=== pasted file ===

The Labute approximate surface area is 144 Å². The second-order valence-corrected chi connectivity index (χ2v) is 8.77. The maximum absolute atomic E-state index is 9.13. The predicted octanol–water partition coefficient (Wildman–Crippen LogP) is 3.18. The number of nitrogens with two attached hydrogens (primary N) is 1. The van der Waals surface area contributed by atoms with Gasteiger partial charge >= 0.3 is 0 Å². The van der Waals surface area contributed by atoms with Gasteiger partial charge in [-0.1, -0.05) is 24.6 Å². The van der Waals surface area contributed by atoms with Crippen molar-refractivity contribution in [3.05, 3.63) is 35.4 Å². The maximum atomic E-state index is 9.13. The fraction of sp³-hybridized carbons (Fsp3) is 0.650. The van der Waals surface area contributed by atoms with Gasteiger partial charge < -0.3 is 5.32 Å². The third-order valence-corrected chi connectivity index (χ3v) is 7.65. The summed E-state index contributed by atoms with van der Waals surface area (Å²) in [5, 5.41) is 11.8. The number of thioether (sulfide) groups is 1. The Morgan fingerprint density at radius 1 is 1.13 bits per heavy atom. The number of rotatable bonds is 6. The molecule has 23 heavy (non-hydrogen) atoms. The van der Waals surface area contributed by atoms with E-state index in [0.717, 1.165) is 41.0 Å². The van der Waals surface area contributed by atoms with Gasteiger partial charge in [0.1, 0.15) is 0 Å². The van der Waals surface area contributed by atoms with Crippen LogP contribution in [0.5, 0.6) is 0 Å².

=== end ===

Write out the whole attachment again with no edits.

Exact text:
The Labute approximate surface area is 144 Å². The second-order valence-corrected chi connectivity index (χ2v) is 8.77. The maximum absolute atomic E-state index is 9.13. The predicted octanol–water partition coefficient (Wildman–Crippen LogP) is 3.18. The number of nitrogens with two attached hydrogens (primary N) is 1. The van der Waals surface area contributed by atoms with Gasteiger partial charge >= 0.3 is 0 Å². The van der Waals surface area contributed by atoms with Gasteiger partial charge in [-0.1, -0.05) is 24.6 Å². The van der Waals surface area contributed by atoms with Crippen molar-refractivity contribution in [3.05, 3.63) is 35.4 Å². The maximum atomic E-state index is 9.13. The fraction of sp³-hybridized carbons (Fsp3) is 0.650. The van der Waals surface area contributed by atoms with Gasteiger partial charge < -0.3 is 5.32 Å². The third-order valence-corrected chi connectivity index (χ3v) is 7.65. The summed E-state index contributed by atoms with van der Waals surface area (Å²) in [5, 5.41) is 11.8. The number of thioether (sulfide) groups is 1. The Morgan fingerprint density at radius 1 is 1.13 bits per heavy atom. The number of rotatable bonds is 6. The molecule has 23 heavy (non-hydrogen) atoms. The van der Waals surface area contributed by atoms with E-state index in [0.717, 1.165) is 41.0 Å². The van der Waals surface area contributed by atoms with Gasteiger partial charge in [0.1, 0.15) is 0 Å². The van der Waals surface area contributed by atoms with Crippen LogP contribution in [0.5, 0.6) is 0 Å².